Paradise Beneath Her Feet: How Women are Changing the Middle East
Over the centuries and throughout the world, women have struggled for equality and basic rights. Their challenge in the Middle East has been intensified by the rise of a political Islam that too often condemns women’s empowerment as Western cultural imperialism or, worse, anti-Islamic. In Paradise Beneath Her Feet, Isobel Coleman shows how Muslim women and men are fighting back with progressive interpretations of Islam to support women’s rights in a growing movement of Islamic feminism.
In this timely book, Coleman journeys through the strategic crescent of the greater Middle East—Saudi Arabia, Iraq, Iran, Afghanistan, and Pakistan, to reveal how these activists are working within Islam to create educational, economic, and political opportunities for women. Isobel argues that these efforts are critical to bridging conflict between those championing reform and those seeking to oppress women in the name of religious tradition. Successes will bring stability and prosperity to the Middle East, transforming the region. ISBN 9780812978551.
Isobel shines a light on several Muslim men and women who are among the most influential Islamic feminist thinkers, and brilliantly illuminates the on-the-ground experiences of women who are driving change: Sakena Yacoobi, an Afghan educator who runs more than forty women’s centers across Afghanistan, providing hundreds of thousands of women with literacy and health classes, teaching them about their rights within Islam. Madawi al-Hassoon, a successful businesswoman challenging conservative conventions to break new ground for Saudi professional women. Salama al-Khafaji, a devout dentist-turned-politician who relies on moderate interpretations of Islam to promote opportunities for women in Iraq’s religiously charged environment. These “quiet” revolutionaries are using Islamic feminism to change the terms of religious debate, to fight for women’s rights within Islam instead of fighting against Islam.
Women and women’s issues are very much on the front lines of a war that is taking place between advocates of innovation, tolerance, and plurality and those who use violence to reject modernity in Muslim communities around the world. Ultimately, Paradise Beneath Her Feet offers a message of hope: Change is happening—and more often than not, it is being led by women. Paradise Beneath Her Feet was first published in 2010, the stories of the activists profiled by Coleman have become even more relevant. Across the Arab world, popular uprisings have overthrown secular regimes and brought Islamist parties into the political mainstream. Demands for sharia are already clashing with existing rights for women.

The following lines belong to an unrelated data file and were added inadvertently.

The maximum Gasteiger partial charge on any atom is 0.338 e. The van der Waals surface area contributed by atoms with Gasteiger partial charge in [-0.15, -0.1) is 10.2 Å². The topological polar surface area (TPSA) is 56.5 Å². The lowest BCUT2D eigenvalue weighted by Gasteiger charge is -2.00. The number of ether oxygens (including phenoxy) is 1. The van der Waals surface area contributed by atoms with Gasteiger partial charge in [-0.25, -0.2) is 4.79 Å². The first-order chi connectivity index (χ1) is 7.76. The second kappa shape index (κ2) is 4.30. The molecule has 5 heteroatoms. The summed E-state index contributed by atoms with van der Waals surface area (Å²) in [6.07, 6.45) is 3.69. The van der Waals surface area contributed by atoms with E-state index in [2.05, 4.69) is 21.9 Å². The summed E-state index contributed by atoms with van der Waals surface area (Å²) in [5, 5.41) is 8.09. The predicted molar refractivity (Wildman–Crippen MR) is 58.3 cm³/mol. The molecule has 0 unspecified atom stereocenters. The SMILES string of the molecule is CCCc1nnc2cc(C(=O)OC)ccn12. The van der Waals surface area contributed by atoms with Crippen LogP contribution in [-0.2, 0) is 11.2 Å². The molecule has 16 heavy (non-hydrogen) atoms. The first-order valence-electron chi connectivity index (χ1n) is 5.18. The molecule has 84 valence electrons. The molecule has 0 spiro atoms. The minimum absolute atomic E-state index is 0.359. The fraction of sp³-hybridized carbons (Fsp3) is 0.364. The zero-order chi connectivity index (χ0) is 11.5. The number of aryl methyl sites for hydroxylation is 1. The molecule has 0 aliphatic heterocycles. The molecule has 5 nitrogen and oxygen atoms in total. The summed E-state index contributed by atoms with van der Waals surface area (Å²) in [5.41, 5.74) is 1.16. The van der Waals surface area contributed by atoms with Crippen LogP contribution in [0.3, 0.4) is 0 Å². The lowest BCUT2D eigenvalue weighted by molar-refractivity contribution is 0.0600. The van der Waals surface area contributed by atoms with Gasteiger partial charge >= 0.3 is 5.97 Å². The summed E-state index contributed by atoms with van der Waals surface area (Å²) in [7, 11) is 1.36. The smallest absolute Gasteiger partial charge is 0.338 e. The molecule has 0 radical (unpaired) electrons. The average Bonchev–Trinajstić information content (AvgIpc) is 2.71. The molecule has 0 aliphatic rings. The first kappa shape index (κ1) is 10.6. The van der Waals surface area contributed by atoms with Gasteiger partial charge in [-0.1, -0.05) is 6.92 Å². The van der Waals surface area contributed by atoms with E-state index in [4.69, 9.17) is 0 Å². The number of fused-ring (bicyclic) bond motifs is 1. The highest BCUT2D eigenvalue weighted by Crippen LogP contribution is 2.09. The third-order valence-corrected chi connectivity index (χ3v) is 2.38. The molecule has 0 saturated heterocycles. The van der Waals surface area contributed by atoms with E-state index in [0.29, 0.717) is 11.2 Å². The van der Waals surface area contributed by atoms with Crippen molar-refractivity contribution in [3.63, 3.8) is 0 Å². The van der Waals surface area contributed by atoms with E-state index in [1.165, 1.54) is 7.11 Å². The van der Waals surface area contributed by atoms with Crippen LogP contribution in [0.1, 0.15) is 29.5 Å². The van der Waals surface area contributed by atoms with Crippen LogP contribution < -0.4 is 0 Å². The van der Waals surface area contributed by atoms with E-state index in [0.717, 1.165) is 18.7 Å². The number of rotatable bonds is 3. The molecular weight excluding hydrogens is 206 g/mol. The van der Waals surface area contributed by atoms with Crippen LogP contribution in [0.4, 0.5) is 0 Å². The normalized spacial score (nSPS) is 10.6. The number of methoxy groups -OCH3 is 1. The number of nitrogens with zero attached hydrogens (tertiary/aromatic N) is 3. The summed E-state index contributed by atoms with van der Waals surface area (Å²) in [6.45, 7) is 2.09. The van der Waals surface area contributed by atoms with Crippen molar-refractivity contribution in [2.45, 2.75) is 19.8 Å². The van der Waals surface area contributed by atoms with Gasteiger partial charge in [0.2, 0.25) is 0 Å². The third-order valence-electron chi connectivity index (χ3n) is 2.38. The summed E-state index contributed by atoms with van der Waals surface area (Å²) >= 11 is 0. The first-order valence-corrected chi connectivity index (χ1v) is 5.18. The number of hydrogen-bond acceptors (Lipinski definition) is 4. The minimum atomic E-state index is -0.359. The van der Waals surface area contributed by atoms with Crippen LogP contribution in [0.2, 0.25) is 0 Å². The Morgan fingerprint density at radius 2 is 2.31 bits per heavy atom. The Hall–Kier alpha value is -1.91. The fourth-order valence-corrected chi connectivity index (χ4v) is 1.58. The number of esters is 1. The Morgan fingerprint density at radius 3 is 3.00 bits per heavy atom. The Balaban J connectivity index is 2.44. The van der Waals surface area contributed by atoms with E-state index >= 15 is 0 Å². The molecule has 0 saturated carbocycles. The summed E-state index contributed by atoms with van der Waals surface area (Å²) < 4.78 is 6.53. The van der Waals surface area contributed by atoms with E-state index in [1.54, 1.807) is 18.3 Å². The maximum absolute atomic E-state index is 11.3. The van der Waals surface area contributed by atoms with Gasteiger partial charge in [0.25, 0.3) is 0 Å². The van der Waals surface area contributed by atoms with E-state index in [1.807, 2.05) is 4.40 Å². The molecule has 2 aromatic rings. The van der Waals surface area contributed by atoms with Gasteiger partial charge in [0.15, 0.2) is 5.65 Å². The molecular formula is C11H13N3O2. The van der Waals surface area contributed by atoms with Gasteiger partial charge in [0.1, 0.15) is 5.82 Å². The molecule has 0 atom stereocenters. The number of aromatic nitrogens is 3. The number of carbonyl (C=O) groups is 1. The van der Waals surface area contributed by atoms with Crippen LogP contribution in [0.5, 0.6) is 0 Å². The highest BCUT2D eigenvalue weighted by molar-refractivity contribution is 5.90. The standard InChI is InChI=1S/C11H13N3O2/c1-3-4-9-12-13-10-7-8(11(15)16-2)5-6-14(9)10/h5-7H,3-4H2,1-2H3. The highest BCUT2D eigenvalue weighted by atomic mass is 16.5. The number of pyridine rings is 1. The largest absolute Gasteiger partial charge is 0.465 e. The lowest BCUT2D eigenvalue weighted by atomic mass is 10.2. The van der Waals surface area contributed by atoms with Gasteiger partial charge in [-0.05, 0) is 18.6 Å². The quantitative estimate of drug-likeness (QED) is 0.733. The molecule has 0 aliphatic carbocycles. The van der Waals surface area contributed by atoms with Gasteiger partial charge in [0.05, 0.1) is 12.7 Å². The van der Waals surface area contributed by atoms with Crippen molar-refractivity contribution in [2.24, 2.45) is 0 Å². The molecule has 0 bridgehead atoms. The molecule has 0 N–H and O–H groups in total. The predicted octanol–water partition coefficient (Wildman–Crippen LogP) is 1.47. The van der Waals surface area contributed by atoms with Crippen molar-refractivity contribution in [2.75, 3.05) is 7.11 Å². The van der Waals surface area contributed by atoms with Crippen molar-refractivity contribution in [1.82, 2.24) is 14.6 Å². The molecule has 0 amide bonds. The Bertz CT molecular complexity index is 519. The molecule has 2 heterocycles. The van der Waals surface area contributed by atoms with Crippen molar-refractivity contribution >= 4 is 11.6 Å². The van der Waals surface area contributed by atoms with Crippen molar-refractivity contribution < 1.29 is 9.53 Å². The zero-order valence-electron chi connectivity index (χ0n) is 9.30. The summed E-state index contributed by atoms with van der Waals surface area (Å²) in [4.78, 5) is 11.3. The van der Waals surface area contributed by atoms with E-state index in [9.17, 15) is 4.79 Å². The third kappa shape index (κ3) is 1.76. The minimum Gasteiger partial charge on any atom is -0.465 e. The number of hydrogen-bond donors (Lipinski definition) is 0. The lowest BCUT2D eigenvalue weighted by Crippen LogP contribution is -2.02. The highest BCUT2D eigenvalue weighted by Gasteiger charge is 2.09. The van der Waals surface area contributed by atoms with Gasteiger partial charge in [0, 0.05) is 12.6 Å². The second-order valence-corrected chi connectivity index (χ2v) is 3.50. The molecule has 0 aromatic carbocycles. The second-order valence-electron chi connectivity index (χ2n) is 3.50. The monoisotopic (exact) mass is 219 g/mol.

In a new preface, Coleman places the main themes of the book, the struggle for women’s rights and the broader reform movement within Islam, within the context of the Arab uprisings. She argues that as the political landscape of the Middle East continues to change, how effectively women’s rights are incorporated into broader demands for social, economic, and political change is a bellweather for the region.
Many fear that reconciling Islam and women’s rights is an impossible task, that the Arab upheavals will only spread theocracy. But Paradise Beneath Her Feet describes how that reconciliation has been happening for years across the Islamic world in a growing movement of “Islamic feminism.” Muslim women want to practice their faith, but not at the expense of their rights. Increasingly, they look to their faith as a source of those rights.
The fact is that young Arab women today are more overtly religious than their mother’s generation, but they are also significantly better educated, they are marrying later, having fewer children and more likely to work outside the home. Their demands for greater freedom have been building for years. The Arab uprisings have undeniably mobilized women. The defiance of brave female activists has surprised many in the West who have long viewed Arab women only as oppressed victims of conservative patriarchy and religion. But as the inspirational stories in this book attest, women have long been at the forefront of social change throughout the Islamic world. Despite uneven progress, new media is giving voice to their demands and aspirations in unprecendented ways, and history is on their side.
Isobel Coleman is senior fellow at the Council on Foreign Relations in New York, where she focuses on the Middle East and South Asia. She is the director of CFR’s Civil Society, Markets, and Democracy Initiative. She is also the director of CFR’s Women and Foreign Policy Program. In 2011, Newsweek named her one of “150 Women Who Shake the World.”
Prior to joining the Council on Foreign Relations, Dr. Coleman was CEO of a healthcare services company. A Marshall Scholar, she holds a DPhil and MPhil in international relations from Oxford University and a BA in public policy and East Asian studies from Princeton University. She serves on several non-profit boards.